Scroll to top
Tag: stress

Technology Fueled America’s Youth Mental Health Crisis, But It Can Help End It

Article Excerpt: Sian Leah Beilock is a cognitive scientist who is the new president of Dartmouth College, the first woman to hold that position since the school was founded in 1769. An expert in, among other things, the effect of stress on academic performance, she is starting her tenure by putting health and wellness at the center of her leadership agenda with a focus on the country’s youth mental health crisis…Substance abuse, which is both helping drive the mental health crisis and is drastically undertreated with nearly 90 percent of sufferers going without treatment, offers an example of the power of technology to provide clinical care in underserved areas or in cases in which stigmatization prevents people from seeking the help they need. Lisa Marsch and her team at the Dartmouth Center for Technology and Behavioral Health (CBTH) created and validated the first Food and Drug Administration-cleared digital therapeutic for the treatment of opioid addiction, which provides cognitive behavioral therapy interventions though the user’s digital device and has since helped roughly double rates of abstinence by lowering the threshold for access to treatment.

Full Article:

Article Source: The Washington Post


The Impact of Wearable Technology on Mental Health and Wellness

Article Excerpt: The impact of wearable technology on mental health and wellness is a topic that has been gaining increasing attention in recent years. As the use of wearable devices such as smartwatches, fitness trackers, and even smart clothing becomes more widespread, researchers and mental health professionals are exploring the potential benefits and drawbacks of these devices on our mental well-being.

Full Article:

Article Source: CityLife


Can Machine Learning, Wearable Tech Help Treat Mental Health?

Article Excerpt: New research from the Icahn School of Medicine at Mount Sinai in New York indicated that using Apple Watch data, such as heart rate variability and resting heart rate, could assist in training machine learning models to determine patient well-being and resilience. According to the Centers for Disease Control and Prevention (CDC), over 20 percent of US adults have a mental illness. The CDC also noted that mental health diagnoses are some of the most common health conditions in the US. This latest study showed that wearable devices could help support patients with mental health diagnoses by collecting assistive data.

Full Article:

Article Source: Health IT Analytics


Professor Campbell wins the 2022 ACM UbiComp 10-year Impact Award

Article Excerpt: In 2012 Hong Lu, a PhD student in Computer Science at Dartmouth co-advised by Professors Andrew Campbell and Tanzeem Choudhury, developed StressSense, an innovative smartphone app to detect stress from human voice. StressSense won the 2022 ACM UbiComp10-year impact award. Given annually, this award recognizes papers with sustained and significant impact over at least a decade… This is the third time Professor Campbell has received a 10 year impact award for his research in mobile sensing. In 2019, the CenceMe app received the ACM SIGMOBILE Test of Time Award for “inspiring a huge body of research and commercial endeavors that has continued to increase the breadth and depth of mobile sensing”. In 2018, his work was recognized for “pioneering machine learning across mobile phones and servers” with the ACM SenSys Test of Time Award.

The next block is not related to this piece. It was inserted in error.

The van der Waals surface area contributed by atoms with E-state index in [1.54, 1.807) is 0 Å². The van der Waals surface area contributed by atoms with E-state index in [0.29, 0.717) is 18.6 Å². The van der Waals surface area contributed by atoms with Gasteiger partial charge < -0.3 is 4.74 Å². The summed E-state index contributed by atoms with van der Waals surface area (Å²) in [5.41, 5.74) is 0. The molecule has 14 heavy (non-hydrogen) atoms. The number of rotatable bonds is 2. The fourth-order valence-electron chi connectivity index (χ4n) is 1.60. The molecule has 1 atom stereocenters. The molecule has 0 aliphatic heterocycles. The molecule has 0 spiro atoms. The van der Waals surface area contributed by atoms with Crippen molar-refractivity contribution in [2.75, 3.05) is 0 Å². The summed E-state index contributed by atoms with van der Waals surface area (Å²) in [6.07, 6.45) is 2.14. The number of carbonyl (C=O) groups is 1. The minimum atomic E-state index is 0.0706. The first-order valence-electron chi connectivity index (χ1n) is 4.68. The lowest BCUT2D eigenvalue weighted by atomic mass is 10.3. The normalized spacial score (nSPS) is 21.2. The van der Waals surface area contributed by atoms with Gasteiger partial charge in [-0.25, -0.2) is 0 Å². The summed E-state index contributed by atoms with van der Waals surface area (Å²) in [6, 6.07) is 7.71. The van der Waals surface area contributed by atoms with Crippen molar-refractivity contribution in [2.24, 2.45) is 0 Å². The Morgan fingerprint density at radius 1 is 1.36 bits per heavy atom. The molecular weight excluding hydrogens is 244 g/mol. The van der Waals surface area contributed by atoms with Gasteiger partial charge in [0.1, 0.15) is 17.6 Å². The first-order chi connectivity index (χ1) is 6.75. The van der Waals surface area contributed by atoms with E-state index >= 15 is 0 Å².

Full Article:

Article Source: Dartmouth Computer Sciences News


The Efficacy of “Foundations,” a Digital Mental Health App to Improve Mental Well-being During COVID-19: Proof-of-Principle Randomized Controlled Trial

Catuara-Solarz S, Skorulski B, Estella-Aguerri I, Avella-Garcia C, Shepherd S, Stott E, Hemmings N, Ruiz de Villa A, Schulze L, Dix S. The Efficacy of “Foundations,” a Digital Mental Health App to Improve Mental Well-being During COVID-19: Proof-of-Principle Randomized Controlled Trial. JMIR Mhealth Uhealth 2022;10(7):e30976 DOI: 10.2196/30976

This study aimed to evaluate the efficacy of a mobile app, “Foundations”, to reduce self-reported symptoms of anxiety and stress in a randomized control trial during the COVID-19 pandemic in the United Kingdom. Adults (N=136) with mild to severe anxiety and moderate to high levels of perceived stress were randomly assigned to four weeks of the Foundations app or a waitlist control. The Foundations app includes cognitive behavioral therapy interventions and psychoeducation aimed at reducing stress and promoting mental well-being. Activities consist of reading articles, journaling, meditation, and relaxation. Resilience, anxiety, well-being, and sleep were assessed at baseline, weeks 2 and 4. Perceived stress was assessed weekly. The intervention group (n=62) showed significant improvement in anxiety (p=0.04), resilience (p<0.001), sleep (p=0.01), and mental well-being (p=0.02) compared to the control group (n=74). This improvement was observed within 2 weeks of the intervention and sustained at week 4. There was no significant difference in perceived stress between the intervention and control groups (p=0.20). Overall, this study provides a proof of principle that the Foundations app may improve mental well-being, anxiety, resilience, and sleep. Future research should evaluate the long-term effects of the Foundations app and the scalability and cost-effectiveness of the intervention. The passive nature of the control group in this study does not rule out placebo effects in the digital intervention group and future research would benefit from an active control condition.